As a practical matter, corporations do this all the time by using 3rd party web sites to conduct anonymous employee surveys. That could work for the military, but I’m not sure everyone fully believes that it is truly anonymous. Considering the consequences, and considering the ease with which all sorts of “private” information seems to float loosely around the internet, I would expect that some fraction of at-risk soldiers won’t feel comfortable taking that chance. I think the Pentagon/Congress needs to pass a waiver exempting any information collected by this survey from being used as the basis for any DADT dismissal action. Otherwise, they will likely have a watered-down and lopsided survey that is disproportionately straight.

      Reply
      • 54. Straight Dave  |  April 2, 2010 at 9:34 am

        Of course, they could avoid all of this drama if they just cut to the chase and killed DADT right up front. Then worry about the details of how to soothe ruffled feathers and enforce appropriate behavior afterward. Then they would get a much more candid survey. An I’ll bet you $10 that once this was a done deal a whole lot of attitudes would suddenly shift. That just human nature – resist like mad just on principle, but once it’s over act like it wasn’t so important after all. They only act like it’s important if they think there’s still a chance to influence things. Only the die-hard fringe continues to beat a dead horse. The Pentagon is making this a lot harder than it needs to be, sadly, by “trying to make it easy”.

        Reply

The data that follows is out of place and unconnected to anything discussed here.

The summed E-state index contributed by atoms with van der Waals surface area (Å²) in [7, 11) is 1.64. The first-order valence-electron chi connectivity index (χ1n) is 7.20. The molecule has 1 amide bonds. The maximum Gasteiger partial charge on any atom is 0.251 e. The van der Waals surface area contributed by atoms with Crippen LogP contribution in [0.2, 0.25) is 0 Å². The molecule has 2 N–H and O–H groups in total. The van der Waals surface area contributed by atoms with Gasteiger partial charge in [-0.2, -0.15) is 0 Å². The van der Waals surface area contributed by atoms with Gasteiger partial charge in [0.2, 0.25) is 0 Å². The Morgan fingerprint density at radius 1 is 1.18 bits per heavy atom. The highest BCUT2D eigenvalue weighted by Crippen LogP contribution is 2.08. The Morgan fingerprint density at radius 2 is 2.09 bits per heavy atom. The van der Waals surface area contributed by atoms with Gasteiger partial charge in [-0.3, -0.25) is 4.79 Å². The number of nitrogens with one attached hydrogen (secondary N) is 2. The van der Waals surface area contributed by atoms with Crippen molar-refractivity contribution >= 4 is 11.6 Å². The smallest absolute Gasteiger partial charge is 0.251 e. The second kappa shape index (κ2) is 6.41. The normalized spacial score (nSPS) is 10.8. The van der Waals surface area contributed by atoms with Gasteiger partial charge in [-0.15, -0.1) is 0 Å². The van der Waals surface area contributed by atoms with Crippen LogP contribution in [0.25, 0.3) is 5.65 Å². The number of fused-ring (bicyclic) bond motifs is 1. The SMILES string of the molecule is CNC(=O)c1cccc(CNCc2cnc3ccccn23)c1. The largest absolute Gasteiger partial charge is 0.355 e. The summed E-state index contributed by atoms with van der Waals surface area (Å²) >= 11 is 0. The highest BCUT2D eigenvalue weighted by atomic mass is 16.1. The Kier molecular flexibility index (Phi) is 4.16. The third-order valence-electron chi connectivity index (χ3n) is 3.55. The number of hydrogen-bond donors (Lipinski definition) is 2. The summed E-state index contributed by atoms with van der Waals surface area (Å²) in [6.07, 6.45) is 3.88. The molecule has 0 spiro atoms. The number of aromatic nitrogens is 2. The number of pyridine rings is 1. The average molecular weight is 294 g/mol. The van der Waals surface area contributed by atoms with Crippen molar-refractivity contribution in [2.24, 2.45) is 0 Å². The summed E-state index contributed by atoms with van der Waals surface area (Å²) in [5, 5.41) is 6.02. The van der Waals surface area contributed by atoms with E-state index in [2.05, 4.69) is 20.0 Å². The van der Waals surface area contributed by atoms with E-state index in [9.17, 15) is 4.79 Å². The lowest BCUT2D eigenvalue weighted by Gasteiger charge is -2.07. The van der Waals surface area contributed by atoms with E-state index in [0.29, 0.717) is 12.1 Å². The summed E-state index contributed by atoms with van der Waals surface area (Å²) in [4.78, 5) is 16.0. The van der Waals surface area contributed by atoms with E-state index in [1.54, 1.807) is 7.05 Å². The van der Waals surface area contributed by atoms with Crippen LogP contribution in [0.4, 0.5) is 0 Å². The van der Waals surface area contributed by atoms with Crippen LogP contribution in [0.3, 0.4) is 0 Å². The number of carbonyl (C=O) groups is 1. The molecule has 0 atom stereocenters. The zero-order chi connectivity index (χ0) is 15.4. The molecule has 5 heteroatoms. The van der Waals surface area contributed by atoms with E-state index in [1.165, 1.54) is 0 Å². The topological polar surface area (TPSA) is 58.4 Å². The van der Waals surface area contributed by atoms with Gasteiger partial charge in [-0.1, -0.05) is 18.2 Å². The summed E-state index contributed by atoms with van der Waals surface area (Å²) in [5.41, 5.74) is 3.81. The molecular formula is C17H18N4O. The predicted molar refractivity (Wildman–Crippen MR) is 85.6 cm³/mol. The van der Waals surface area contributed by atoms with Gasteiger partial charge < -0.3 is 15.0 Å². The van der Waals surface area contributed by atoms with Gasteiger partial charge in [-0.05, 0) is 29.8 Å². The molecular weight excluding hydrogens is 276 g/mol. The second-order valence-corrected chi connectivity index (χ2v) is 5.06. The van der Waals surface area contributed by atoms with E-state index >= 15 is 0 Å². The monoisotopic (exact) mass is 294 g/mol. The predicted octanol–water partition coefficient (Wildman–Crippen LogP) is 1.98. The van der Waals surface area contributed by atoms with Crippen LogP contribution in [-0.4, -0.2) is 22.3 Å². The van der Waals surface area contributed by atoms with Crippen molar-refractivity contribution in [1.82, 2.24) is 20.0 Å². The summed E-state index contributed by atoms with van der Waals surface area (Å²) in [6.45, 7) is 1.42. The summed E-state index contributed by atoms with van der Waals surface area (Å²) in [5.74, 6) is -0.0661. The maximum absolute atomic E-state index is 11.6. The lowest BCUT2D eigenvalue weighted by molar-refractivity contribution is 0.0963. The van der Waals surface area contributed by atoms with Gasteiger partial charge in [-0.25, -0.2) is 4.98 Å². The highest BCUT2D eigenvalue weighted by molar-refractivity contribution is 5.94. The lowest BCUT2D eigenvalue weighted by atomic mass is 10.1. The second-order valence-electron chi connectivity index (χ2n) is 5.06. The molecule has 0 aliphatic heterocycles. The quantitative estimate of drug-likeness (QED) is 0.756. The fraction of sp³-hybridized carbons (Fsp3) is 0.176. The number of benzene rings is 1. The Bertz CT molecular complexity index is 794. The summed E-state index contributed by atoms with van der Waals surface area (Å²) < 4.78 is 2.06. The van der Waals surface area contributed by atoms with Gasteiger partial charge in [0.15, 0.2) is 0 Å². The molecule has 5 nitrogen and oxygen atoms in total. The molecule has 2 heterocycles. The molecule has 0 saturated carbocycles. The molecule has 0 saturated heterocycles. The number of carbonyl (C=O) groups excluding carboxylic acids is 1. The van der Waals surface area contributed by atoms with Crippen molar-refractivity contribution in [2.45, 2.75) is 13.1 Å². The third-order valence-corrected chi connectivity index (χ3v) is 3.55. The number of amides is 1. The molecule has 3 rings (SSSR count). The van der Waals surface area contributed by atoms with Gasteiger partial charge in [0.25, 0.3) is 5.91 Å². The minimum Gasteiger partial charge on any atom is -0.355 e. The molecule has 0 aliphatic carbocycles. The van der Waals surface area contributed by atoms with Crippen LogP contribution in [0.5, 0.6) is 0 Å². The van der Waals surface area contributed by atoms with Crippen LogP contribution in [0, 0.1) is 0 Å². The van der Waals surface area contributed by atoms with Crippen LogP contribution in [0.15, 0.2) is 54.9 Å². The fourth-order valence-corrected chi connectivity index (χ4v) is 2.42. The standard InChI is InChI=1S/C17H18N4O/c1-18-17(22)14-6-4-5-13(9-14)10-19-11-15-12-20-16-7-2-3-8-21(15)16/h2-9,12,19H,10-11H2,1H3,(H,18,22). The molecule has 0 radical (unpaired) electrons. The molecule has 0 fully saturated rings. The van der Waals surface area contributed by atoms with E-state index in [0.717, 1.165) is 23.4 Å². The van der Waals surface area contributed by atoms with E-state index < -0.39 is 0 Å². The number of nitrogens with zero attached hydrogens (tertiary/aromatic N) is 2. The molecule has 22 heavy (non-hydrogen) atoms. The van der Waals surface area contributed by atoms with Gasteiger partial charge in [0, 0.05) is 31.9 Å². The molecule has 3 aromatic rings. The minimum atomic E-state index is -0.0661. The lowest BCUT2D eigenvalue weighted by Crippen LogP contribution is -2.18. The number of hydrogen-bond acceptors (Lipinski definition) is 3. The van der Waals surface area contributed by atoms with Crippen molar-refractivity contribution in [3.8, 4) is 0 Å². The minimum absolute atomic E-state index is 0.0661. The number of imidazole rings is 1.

• 55. Ed-M  |  April 3, 2010 at 5:34 pm

        Unfortunately, Straight Dave, the lunatic fringe are overrepresented in the US military, particularly those hateros from the religioous reicht.

        Reply
  • 56. Ronnie  |  April 1, 2010 at 8:31 pm

    Ummmmm…..No….I don’t know…not so much…..hmmmm….moving on….soooo…

    We give a damn #1…..<3….Ronnie:

    Reply
    • 57. Richard Walter (soon to be Walter-Jernigan)  |  April 2, 2010 at 9:17 am

      And for those who click on this to watch the short version, you also get to see the full version, as well as the short and full versions of We give a damn #2, and a beautiful acoustic version of “True Colors” by We give a damn’s founder, the Fabulous Cyndi Lauper.

      Reply
  • 58. Richard Walter (soon to be Walter-Jernigan)  |  April 1, 2010 at 9:48 pm

    Hopefully, the folks in the capitol in Oklahoma will wake up and see what a travesty and a tragedy they were about to enact and decide to just leave things the way they are, or pass legislation that will bolster the enactment of Shepard-Byrd in their state so that ALL citizens of Oklahoma will be safe from tyranny, or at least have legal recourse when they are victimized.